University of Oulu

Leal, N., Dentoni, G., Schreiner, B., Kämäräinen, O., Partanen, N., Herukka, S., Koivisto, A., Hiltunen, M., Rauramaa, T., Leinonen, V., Ankarcrona, M. (2018) Alterations in mitochondria-endoplasmic reticulum connectivity in human brain biopsies from idiopathic normal pressure hydrocephalus patients. Acta Neuropathologica Communications, 6 (1), 102. doi:10.1186/s40478-018-0605-2

Alterations in mitochondria-endoplasmic reticulum connectivity in human brain biopsies from idiopathic normal pressure hydrocephalus patients

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Author: Leal, Nuno Santos1; Dentoni, Giacomo1; Schreiner, Bernadette1;
Organizations: 1Center for Alzheimer Research, Division of Neurogeriatrics, Department of Neurobiology, Care Sciences and Society, Karolinska Institutet
2Institute of Clinical Medicine – Neurosurgery, University of Eastern Finland
3Department of Neurosurgery, Kuopio University Hospital
4Institute of Clinical Medicine – Neurology, University of Eastern Finland
5Department of Neurology, Kuopio University Hospital
6Institute of Biomedicine, University of Eastern Finland
7Institute of Clinical Medicine – Pathology, University of Eastern Finland
8Department of Pathology, Kuopio University Hospital
9Unit of Clinical Neuroscience, Neurosurgery, University of Oulu
10Medical Research Center, Oulu University Hospital
Format: article
Version: published version
Access: open
Online Access: PDF Full Text (PDF, 1.2 MB)
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Language: English
Published: Springer Nature, 2018
Publish Date: 2018-11-12


Idiopathic normal pressure hydrocephalus (iNPH) is a neuropathology with unknown cause characterised by gait impairment, cognitive decline and ventriculomegaly. These patients often present comorbidity with Alzheimer’s disease (AD), including AD pathological hallmarks such as amyloid plaques mainly consisting of amyloid β-peptide and neurofibrillary tangles consisting of hyperphosphorylated tau protein. Even though some of the molecular mechanisms behind AD are well described, little is known about iNPH. Several studies have reported that mitochondria-endoplasmic reticulum contact sites (MERCS) regulate amyloid β-peptide metabolism and conversely that amyloid β-peptide can influence the number of MERCS. MERCS have also been shown to be dysregulated in several neurological pathologies including AD.

In this study we have used transmission electron microscopy and show, for the first time, several mitochondria contact sites including MERCS in human brain biopsies. These unique human brain samples were obtained during neurosurgery from 14 patients that suffer from iNPH. Three of these 14 patients presented comorbidities with other dementias: one patient with AD, one with AD and vascular dementia and one patient with Lewy body dementia. Furthermore, we report that the numbers of MERCS are increased in biopsies obtained from patients diagnosed with dementia. Moreover, the presence of both amyloid plaques and neurofibrillary tangles correlates with decreased contact length between endoplasmic reticulum and mitochondria, while amyloid plaques alone do not seem to affect endoplasmic reticulum-mitochondria apposition. Interestingly, we report a significant positive correlation between the number of MERCS and ventricular cerebrospinal fluid amyloid β-peptide levels, as well as with increasing age of iNPH patients.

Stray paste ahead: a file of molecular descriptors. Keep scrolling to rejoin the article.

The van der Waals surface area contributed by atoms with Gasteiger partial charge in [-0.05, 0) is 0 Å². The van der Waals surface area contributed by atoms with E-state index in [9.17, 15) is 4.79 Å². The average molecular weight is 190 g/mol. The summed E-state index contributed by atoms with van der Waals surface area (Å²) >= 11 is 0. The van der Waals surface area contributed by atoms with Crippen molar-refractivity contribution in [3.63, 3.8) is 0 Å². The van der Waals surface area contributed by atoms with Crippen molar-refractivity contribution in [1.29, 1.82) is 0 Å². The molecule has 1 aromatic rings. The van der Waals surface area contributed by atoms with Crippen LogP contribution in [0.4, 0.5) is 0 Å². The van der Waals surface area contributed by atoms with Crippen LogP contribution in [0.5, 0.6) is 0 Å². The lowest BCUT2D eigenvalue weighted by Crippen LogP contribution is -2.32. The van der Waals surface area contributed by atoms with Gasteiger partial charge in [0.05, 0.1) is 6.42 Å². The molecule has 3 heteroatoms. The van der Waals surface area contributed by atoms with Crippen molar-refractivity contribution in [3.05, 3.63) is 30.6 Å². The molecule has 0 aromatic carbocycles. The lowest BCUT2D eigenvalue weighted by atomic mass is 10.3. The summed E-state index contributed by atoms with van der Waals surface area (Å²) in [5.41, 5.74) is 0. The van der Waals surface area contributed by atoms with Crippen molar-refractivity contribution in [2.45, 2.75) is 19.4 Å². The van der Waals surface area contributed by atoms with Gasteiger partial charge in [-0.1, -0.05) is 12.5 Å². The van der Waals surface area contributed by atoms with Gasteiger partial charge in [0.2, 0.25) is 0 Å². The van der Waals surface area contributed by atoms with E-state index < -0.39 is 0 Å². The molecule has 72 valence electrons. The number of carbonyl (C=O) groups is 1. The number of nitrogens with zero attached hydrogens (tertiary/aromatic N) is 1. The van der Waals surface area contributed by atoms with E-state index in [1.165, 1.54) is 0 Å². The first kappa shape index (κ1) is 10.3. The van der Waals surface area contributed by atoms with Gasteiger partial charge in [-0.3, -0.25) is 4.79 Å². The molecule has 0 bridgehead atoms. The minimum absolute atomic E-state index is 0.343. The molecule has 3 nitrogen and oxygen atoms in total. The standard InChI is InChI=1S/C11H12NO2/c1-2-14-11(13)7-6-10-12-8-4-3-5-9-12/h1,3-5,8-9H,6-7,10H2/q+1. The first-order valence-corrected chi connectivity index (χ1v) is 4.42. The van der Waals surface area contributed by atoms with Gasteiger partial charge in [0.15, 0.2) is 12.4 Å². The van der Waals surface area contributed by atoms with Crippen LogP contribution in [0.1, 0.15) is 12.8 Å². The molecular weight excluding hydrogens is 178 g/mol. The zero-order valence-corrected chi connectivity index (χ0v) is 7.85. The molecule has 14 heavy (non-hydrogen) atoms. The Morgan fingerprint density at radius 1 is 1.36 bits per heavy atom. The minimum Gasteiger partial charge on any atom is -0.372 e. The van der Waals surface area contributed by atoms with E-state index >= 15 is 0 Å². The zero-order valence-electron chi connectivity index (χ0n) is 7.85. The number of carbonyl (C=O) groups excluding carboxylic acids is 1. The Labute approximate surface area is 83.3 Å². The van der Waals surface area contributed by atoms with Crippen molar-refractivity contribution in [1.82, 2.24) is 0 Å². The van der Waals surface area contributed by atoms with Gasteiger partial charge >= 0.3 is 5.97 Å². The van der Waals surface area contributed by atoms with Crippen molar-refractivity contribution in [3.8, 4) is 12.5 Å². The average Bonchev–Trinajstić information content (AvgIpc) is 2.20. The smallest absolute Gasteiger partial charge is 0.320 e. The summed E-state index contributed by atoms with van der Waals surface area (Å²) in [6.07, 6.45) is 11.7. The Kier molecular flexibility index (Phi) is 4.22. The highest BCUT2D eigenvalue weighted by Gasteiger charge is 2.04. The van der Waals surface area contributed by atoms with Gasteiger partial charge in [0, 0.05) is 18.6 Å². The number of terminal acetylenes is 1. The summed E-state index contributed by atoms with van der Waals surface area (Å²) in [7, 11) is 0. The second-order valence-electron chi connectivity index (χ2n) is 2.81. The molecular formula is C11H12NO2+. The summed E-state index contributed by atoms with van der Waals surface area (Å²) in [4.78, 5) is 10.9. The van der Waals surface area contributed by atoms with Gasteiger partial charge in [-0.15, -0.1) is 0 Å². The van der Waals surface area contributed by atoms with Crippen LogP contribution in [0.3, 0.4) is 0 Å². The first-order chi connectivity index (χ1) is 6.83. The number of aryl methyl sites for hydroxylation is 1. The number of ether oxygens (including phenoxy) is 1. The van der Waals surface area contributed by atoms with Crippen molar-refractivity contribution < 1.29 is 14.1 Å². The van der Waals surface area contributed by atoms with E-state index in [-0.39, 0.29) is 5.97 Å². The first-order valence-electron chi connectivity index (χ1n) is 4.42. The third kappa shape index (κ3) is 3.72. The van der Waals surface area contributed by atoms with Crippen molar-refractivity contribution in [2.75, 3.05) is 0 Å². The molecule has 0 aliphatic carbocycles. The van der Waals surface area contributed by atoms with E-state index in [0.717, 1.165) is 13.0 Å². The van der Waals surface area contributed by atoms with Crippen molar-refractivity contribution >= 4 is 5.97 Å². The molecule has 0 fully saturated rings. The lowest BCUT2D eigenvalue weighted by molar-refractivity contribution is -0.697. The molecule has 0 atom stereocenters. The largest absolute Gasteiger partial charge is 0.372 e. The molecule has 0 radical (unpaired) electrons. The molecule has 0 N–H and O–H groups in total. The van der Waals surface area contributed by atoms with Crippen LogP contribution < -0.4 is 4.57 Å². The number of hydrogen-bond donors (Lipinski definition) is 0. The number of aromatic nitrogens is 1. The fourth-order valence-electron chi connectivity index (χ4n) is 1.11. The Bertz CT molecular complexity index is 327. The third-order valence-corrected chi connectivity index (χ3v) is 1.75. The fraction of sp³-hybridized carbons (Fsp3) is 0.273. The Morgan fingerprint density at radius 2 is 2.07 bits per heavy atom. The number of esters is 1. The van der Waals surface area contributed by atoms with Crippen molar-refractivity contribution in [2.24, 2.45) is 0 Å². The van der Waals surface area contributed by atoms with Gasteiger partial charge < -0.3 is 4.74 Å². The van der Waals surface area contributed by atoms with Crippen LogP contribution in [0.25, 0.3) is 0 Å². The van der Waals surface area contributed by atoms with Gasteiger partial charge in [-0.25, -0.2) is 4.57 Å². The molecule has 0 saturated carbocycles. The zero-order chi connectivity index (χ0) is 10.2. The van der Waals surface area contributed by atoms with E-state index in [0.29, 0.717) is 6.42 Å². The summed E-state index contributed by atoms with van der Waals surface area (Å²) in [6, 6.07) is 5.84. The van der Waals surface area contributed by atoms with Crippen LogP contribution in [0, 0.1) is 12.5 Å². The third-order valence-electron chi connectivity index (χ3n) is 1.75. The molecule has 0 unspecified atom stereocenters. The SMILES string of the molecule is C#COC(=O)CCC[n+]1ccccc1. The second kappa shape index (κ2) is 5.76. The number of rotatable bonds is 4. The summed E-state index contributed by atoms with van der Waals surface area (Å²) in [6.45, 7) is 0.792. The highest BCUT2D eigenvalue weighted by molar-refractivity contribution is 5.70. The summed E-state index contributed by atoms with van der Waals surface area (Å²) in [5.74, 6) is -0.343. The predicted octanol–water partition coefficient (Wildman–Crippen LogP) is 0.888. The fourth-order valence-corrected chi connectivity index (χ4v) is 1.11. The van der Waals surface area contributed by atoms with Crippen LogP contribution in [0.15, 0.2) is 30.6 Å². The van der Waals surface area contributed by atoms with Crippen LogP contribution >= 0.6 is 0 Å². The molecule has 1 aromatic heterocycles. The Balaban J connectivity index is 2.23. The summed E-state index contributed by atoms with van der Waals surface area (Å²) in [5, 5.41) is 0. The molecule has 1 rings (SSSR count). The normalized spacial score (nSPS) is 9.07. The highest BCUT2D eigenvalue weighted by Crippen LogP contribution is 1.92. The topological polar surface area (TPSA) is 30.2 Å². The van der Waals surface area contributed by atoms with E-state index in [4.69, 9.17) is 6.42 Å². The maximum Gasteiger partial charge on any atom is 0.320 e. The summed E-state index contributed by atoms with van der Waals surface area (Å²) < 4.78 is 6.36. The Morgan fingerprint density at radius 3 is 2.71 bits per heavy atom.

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Series: Acta neuropathologica communications
ISSN: 2051-5960
ISSN-E: 2051-5960
ISSN-L: 2051-5960
Volume: 6
Issue: 1
Article number: 102
DOI: 10.1186/s40478-018-0605-2
Type of Publication: A1 Journal article – refereed
Field of Science: 3111 Biomedicine
3112 Neurosciences
3124 Neurology and psychiatry
Funding: These studies were supported grants from: Gun and Bertil Stohne’s Foundation, Gamla Tjänarinnor Foundation, Swedish Dementia Foundation, The Foundation for Geriatric Diseases at Karolinska Institutet and Kuopio University Hospital VTR Fund. Karolinska Institutet Doctoral Grant and Gun och Bertil Stohne’s Research Stipend to NSL, and Marie Skłodowska Curie ITN grant SyDAD to GD.
Copyright information: © The Author(s) 2018. This article is distributed under the terms of the Creative Commons Attribution 4.0 International License (, which permits unrestricted use, distribution, and reproduction in any medium, provided you give appropriate credit to the original author(s) and the source, provide a link to the Creative Commons license, and indicate if changes were made. The Creative Commons Public Domain Dedication waiver ( applies to the data made available in this article, unless otherwise stated.